A majority of Americans believe that the outcome of the U.S. presidential election would have been the same regardless of a cyber and disinformation campaign waged by Russia, new polling shows.
The new data comes three days before Donald Trump will be inaugurated in Washington, D.C. Over the weekend, Rep. John Lewis (D., Ga.), a civil rights icon, stirred controversy by saying that Moscow's alleged interference in the election makes Trump an illegitimate president.
However, 58 percent of U.S. adults believe that the outcome of the presidential election would have been the same regardless of the information released as a result of Russia's hacking campaign, according to a CNN/ORC poll released Tuesday morning. A lesser 40 percent believe that the information released as a result of the cyber attacks "was significant enough to change the outcome of the election."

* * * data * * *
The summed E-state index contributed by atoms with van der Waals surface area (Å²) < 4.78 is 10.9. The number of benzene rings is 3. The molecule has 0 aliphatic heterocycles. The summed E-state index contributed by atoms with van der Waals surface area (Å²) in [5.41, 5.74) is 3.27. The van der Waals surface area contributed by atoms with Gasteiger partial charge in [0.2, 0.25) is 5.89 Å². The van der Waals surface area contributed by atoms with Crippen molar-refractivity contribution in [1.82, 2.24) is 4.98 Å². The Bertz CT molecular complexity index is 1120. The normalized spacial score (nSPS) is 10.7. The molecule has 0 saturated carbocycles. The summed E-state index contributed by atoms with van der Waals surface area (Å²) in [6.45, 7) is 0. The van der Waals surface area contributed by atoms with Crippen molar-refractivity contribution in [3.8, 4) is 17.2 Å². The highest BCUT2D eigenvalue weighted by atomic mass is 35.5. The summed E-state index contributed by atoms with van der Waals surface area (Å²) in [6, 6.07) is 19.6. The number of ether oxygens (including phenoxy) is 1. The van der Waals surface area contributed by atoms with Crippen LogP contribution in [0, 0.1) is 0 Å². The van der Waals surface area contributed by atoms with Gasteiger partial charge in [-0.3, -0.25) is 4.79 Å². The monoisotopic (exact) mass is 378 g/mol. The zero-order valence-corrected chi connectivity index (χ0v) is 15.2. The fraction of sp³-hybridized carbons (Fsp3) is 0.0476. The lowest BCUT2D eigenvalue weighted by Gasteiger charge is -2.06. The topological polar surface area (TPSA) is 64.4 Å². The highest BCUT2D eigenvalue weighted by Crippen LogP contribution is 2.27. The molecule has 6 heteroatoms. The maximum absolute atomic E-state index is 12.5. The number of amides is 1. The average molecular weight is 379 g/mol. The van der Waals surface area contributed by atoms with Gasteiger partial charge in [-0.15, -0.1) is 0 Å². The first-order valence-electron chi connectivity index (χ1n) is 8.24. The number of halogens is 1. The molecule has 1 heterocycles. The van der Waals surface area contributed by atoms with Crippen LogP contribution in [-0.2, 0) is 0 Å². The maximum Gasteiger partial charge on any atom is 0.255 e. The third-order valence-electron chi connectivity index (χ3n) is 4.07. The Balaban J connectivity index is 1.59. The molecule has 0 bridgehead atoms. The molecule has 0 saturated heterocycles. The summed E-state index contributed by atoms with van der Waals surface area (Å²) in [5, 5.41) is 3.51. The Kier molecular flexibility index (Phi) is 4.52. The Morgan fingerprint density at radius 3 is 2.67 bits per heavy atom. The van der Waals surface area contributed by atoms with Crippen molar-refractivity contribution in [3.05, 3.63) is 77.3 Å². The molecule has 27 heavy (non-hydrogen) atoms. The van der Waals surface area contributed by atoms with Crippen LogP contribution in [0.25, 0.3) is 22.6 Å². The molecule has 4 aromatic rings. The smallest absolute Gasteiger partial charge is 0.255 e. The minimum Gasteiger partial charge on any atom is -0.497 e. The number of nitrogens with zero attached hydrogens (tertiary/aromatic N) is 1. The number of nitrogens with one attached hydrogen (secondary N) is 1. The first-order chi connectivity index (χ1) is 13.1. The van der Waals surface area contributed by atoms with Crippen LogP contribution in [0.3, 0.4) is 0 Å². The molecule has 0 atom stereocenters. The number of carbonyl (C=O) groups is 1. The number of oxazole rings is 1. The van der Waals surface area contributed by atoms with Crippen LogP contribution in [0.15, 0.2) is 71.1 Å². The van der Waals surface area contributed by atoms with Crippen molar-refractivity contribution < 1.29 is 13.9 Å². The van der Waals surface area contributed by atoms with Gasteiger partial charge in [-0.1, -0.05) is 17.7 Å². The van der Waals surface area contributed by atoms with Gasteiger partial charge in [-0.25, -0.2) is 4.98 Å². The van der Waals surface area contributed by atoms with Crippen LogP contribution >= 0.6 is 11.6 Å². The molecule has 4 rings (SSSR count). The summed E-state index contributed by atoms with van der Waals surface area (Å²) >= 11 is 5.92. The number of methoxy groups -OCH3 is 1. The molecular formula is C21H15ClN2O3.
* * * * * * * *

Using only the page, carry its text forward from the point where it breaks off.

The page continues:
The U.S. intelligence community formally accused Russia of directing cyber attacks on systems used by Americans and U.S. political organizations, including the Democratic National Committee, in October. Emails from DNC employees, as well as those from the personal inbox of Democratic nominee Hillary Clinton's campaign chairman John Podesta, were published on the website WikiLeaks ahead of the presidential election.
Following a comprehensive investigation, intelligence officials released an unclassified report earlier this month concluding that Russia waged a multifaceted campaign to undermine American democracy and damage Clinton.
During an appearance on NBC over the weekend, Lewis told host Chuck Todd that it would be "very difficult" for him to cultivate a relationship with Trump.
"I don't see this president-elect as a legitimate president," Lewis said. The Democrat has said he will not attend Friday's inauguration.
A growing list of over 50 Democratic lawmakers have similarly pledged not to attend Trump's inauguration.
Trump responded by describing Lewis' complaints as "false" and urging the congressman to "spend more time on fixing and helping his district, which is in horrible shape."